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Harry Winston, Tiffany, Cartier Sweep Luxury Ranks

Feb 7, 2006 9:33 PM   By Jeff Miller
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(Rapaport...February 7, 2006) The Luxury Institute in New York surveyed luxury consumers for top choice across 23 jewelry brands. Harry Winston took top spot by those the Luxury Institute calls "penta-millionaires."

Harry Winston earned No.1 for "superior quality, uniqueness and exclusivity,

social status, and the ability of each brand to make customers feel special

throughout the entire customer experience," the report concludes.

Tiffany & Co., and the Cartier brand tied for second place and Mikimoto ranked No.3.

Of the four component measures of the survey, Harry Winston's margin over other jewelry brands is highest for the dimension of the jeweler's ability to make its customers feel special across the entire experience.

"In addition to the consumer ratings, the survey delivers two major insights," said Milton Pedraza, CEO, the Luxury Institute. "One; that the luxury jewelry customer experience is the greatest differentiator for wealthy consumers. Second, in a world full of conflicts of interest, wealthy consumers trust and rely upon transparent peer reviews when shopping luxury goods and services."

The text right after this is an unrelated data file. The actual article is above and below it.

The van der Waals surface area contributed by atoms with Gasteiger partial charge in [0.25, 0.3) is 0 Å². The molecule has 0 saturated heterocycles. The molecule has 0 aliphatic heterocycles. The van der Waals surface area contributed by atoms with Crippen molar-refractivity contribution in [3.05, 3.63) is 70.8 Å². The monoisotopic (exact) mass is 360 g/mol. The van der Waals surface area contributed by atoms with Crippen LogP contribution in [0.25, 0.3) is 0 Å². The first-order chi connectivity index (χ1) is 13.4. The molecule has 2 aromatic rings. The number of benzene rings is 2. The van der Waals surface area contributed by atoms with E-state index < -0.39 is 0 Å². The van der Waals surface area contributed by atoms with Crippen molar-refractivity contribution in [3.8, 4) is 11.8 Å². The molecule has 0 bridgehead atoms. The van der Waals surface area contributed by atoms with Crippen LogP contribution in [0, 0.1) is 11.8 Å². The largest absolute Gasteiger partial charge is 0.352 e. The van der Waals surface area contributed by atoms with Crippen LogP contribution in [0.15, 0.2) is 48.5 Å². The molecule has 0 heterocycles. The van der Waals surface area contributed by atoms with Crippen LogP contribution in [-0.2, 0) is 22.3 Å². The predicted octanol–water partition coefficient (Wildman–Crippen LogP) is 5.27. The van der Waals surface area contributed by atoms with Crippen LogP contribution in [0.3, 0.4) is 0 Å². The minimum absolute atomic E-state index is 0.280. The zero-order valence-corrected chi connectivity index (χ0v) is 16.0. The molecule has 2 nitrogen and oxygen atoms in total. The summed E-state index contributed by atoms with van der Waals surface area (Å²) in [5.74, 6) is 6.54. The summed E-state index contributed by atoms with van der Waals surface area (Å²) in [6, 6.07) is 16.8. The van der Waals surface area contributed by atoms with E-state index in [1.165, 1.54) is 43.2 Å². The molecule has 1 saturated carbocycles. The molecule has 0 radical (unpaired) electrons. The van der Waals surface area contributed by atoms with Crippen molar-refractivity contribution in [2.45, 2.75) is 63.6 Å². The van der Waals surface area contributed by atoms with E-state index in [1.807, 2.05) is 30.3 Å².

Twenty-three brands were rated, including (alphabetical order): Asprey, Bailey,

Banks and Biddle, Blue Nile, Boucheron, Buccellati, Bulgari, Carrera & Carrera,

Cartier, Chanel, Chopard, David Yurman, De Beers, Dior, Graff, Gucci, H Stern, Harry Winston, Jacob & Co., Mikimoto, Piaget, Tiffany, Van Cleef and Arpel, and Zales was included for comparative purposes.

The proprietary Luxury Brand Status Index incorporates four main "pillars" of value: consistently superior quality, uniqueness and exclusivity, a measure of enhanced social status, and a measure of the ability of a brand to make a customer "feel special."

In addition to individual and composite metrics by age, gender, income and net worth segments among the wealthy, the survey measures a brand's ability to merit a significant premium price and the correlation of price premium worthiness with the composite index of the four critical factors. Another critical metric of the research is a rating by wealthy consumers as to the brand's erosion or enhancement during the past year.

The Luxury Institute surveyed a representative sample of more than 400 households with a minimum of $200,000 gross annual household income and minimum household net worth of $5 million (including home equity.) Brands rated were selected with the assistance of industry experts.



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Tags: Banks, Bulgari, Consumers, De Beers, Graff, Harry Winston, Jewelry, Tiffany
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